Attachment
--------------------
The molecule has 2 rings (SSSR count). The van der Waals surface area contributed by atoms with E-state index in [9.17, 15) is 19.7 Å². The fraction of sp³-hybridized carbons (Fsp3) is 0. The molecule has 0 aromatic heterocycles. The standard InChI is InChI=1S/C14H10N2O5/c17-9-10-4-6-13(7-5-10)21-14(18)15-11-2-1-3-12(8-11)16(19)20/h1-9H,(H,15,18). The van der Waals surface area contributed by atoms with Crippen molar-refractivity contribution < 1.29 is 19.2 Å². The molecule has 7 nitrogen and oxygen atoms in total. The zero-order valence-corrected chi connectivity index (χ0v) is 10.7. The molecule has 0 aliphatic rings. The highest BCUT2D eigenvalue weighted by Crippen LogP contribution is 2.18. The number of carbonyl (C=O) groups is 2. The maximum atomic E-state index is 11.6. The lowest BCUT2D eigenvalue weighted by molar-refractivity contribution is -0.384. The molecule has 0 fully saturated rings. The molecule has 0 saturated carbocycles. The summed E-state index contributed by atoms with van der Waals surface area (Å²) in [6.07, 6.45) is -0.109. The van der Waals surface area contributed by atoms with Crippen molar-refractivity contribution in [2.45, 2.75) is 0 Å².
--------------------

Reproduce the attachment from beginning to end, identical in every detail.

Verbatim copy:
The molecule has 2 rings (SSSR count). The van der Waals surface area contributed by atoms with E-state index in [9.17, 15) is 19.7 Å². The fraction of sp³-hybridized carbons (Fsp3) is 0. The molecule has 0 aromatic heterocycles. The standard InChI is InChI=1S/C14H10N2O5/c17-9-10-4-6-13(7-5-10)21-14(18)15-11-2-1-3-12(8-11)16(19)20/h1-9H,(H,15,18). The van der Waals surface area contributed by atoms with Crippen molar-refractivity contribution < 1.29 is 19.2 Å². The molecule has 7 nitrogen and oxygen atoms in total. The zero-order valence-corrected chi connectivity index (χ0v) is 10.7. The molecule has 0 aliphatic rings. The highest BCUT2D eigenvalue weighted by Crippen LogP contribution is 2.18. The number of carbonyl (C=O) groups is 2. The maximum atomic E-state index is 11.6. The lowest BCUT2D eigenvalue weighted by molar-refractivity contribution is -0.384. The molecule has 0 fully saturated rings. The molecule has 0 saturated carbocycles. The summed E-state index contributed by atoms with van der Waals surface area (Å²) in [6.07, 6.45) is -0.109. The van der Waals surface area contributed by atoms with Crippen molar-refractivity contribution in [2.45, 2.75) is 0 Å².